They had all decided that they wanted to turn their quilted panels into pillows.  So I proceeded to show them how to assemble a removable pillow cover using the pieces they had just created.  Here they are digging into the scrap bag looking for suitable pillow back fabric.

looking for that perfect piece to back their pillow with

Here is some of the work produced by this talented bunch.

Original drawing from one of our talented teens
And More Creativity on Display

Saturday, April 28, 2012

Rag Quilt Tutorial - reblogged -

The Complete Guide to Imperfect Homemaking: Easy, Thrifty, Pretty Rag Quilt {Tutorial}: For Christmas I made my 3 year old  daughter a rag quilt for her bed.  And in my very imperfect fashion, I left it a little late.  Like, um...

Sunday, April 01, 2012

Demystifying Ink Pads

 I’ve been using Ink Stamp Pads forever. Remember as kids when you’d get hold of an old stamp and stamp pad and brand everything in sight including the back of your hands? 

Many years later I tackled scrap-booking then journalling – again making use of those tempting rubber stamps and lovely inky pads. In those days it was pretty straightforward. If the color called my name I used the pad and didn’t care if it was Dye Ink, Pigment Ink, Solvent, Archival, or whatever.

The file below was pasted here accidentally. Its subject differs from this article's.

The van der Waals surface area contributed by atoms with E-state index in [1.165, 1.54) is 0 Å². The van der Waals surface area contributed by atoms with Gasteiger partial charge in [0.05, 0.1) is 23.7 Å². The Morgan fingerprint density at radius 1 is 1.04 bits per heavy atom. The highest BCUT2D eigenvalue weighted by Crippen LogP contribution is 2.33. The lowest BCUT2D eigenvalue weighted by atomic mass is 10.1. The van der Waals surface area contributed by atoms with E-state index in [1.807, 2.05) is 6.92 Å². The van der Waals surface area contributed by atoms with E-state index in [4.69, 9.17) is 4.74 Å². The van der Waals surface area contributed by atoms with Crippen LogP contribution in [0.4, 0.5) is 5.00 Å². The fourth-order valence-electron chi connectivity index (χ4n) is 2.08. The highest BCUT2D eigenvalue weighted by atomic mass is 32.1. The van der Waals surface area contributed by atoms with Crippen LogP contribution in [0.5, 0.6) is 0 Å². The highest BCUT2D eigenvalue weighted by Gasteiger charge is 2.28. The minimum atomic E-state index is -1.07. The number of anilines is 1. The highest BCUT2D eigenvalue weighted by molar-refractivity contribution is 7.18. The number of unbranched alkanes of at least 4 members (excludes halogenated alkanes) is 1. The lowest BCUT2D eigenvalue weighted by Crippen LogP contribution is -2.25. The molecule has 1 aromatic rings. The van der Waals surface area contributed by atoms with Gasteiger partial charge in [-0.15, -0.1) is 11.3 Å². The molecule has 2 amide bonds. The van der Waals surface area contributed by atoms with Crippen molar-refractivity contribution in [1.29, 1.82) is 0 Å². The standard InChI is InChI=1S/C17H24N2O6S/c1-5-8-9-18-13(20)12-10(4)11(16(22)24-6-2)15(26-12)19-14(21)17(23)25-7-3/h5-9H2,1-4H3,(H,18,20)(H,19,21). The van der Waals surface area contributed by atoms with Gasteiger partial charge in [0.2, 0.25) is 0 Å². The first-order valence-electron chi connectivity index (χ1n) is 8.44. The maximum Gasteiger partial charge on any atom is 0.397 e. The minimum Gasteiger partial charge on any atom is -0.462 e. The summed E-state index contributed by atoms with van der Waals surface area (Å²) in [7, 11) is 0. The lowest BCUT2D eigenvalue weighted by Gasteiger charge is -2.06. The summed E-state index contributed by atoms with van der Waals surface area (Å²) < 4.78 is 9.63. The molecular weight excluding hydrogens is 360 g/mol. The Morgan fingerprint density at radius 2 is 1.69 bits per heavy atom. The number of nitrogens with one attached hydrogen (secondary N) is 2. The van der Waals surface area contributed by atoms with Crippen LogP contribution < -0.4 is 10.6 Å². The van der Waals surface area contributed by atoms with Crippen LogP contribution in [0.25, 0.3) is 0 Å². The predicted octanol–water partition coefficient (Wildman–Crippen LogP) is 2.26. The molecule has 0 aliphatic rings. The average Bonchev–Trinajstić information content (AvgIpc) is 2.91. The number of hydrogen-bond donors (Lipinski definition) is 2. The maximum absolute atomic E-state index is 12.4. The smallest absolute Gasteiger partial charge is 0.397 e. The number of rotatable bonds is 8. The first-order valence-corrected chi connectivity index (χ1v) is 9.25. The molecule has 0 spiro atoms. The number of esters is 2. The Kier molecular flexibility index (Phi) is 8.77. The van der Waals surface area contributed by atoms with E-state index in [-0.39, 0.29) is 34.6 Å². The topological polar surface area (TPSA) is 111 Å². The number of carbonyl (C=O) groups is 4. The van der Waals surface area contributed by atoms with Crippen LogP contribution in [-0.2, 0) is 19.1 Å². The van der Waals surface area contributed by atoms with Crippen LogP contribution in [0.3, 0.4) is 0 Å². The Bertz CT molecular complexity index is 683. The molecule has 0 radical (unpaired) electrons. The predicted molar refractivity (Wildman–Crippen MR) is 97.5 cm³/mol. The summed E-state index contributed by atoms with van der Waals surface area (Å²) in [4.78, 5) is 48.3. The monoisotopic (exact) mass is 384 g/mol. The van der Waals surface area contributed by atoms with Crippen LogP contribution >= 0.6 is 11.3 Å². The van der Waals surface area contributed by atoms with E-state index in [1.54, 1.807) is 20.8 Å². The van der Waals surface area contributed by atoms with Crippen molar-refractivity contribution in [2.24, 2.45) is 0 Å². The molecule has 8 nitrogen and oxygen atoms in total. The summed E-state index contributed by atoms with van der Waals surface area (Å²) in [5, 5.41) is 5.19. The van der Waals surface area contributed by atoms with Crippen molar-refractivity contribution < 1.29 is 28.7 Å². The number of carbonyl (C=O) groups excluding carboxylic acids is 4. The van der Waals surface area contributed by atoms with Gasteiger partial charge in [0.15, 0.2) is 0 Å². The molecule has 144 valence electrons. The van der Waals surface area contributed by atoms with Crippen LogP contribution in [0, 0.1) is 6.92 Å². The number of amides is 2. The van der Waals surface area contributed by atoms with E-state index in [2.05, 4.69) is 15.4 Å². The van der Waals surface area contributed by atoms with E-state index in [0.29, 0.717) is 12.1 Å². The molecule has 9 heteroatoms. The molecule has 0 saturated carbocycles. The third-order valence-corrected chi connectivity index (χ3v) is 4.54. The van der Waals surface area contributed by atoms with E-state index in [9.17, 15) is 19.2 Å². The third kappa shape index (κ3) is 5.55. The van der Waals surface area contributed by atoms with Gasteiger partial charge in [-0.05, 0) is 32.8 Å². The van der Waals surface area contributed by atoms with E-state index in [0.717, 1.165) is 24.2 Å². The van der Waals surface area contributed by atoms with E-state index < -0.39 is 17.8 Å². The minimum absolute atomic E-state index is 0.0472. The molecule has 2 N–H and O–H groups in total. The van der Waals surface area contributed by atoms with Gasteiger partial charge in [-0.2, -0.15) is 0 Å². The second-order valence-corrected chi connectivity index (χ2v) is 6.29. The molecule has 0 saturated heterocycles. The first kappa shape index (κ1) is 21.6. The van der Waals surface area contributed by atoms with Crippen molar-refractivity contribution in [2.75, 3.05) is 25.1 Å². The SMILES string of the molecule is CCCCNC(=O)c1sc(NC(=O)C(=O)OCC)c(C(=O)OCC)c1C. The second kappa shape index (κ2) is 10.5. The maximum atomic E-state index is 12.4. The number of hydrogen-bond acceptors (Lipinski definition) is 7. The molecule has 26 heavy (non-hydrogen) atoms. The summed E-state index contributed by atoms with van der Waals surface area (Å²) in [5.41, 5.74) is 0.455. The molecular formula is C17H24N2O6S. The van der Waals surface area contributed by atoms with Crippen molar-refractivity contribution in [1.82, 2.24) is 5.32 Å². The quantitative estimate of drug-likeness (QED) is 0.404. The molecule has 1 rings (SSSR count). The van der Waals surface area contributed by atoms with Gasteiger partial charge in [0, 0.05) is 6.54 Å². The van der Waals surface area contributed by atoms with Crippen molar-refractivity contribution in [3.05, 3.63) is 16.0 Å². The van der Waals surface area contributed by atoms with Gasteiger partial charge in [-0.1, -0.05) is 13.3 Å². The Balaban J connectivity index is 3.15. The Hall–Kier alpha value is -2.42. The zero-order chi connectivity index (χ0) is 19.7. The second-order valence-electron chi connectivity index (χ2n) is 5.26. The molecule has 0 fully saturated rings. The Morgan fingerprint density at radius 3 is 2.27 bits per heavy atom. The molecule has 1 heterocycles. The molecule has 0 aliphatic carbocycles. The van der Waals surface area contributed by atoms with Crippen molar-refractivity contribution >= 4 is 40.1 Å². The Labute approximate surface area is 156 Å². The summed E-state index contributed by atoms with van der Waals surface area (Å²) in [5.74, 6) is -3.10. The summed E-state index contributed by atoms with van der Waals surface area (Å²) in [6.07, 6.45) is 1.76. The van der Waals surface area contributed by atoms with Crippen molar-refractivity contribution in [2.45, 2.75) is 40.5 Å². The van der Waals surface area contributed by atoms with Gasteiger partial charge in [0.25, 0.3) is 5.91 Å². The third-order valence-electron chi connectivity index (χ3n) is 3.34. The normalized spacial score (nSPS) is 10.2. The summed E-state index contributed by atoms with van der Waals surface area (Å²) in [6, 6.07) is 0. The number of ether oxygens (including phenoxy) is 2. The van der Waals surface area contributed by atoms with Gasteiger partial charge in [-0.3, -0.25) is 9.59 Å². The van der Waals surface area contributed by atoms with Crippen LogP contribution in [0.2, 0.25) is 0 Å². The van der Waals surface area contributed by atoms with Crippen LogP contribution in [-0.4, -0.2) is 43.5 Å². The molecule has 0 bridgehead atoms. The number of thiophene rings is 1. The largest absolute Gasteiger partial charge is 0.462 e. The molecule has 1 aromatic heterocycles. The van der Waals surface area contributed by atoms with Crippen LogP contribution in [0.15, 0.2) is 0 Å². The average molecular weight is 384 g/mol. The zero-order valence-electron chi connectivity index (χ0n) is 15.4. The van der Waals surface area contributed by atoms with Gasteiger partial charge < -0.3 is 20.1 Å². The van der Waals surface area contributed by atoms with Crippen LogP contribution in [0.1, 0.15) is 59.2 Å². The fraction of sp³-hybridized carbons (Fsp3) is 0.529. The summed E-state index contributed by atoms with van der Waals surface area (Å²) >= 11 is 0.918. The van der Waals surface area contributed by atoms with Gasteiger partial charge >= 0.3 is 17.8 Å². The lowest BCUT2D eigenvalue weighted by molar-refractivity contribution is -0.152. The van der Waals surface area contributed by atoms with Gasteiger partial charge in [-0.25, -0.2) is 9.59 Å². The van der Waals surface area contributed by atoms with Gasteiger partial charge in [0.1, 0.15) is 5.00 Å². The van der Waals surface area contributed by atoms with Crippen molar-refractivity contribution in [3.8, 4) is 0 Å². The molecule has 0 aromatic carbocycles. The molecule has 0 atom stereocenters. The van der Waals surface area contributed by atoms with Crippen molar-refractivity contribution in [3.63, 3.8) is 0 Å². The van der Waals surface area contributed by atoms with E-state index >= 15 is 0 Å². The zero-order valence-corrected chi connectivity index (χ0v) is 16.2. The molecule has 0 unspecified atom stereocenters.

Now with art quilting there’s more to the selection and more risk in selecting the wrong type of pad. It’s got to transfer cleanly to a very porous surface. And of course you don’t want fading. 

You may also be concerned about the image staying put AND crisp and clear after washing or if you’re planning to use wet media over the image. I have NOT included the effects of washing on these samples and will do something on that another time. 

Oh I got so confused!!!  Everywhere you look – known and trusted online sites/blogs, manufacturers’ sites or craft shop advice sites you get someone else’s opinion. And often these opinions are at odds with one another.
So I decided to take matters into my own hands and go back into my mad scientist mode. 

I lined up ALL the different types of ink stamp pads that I had on hand, chose a rubber stamp that would print well (not too much detail and deeply carved stamp ridges) on fabric and went to work.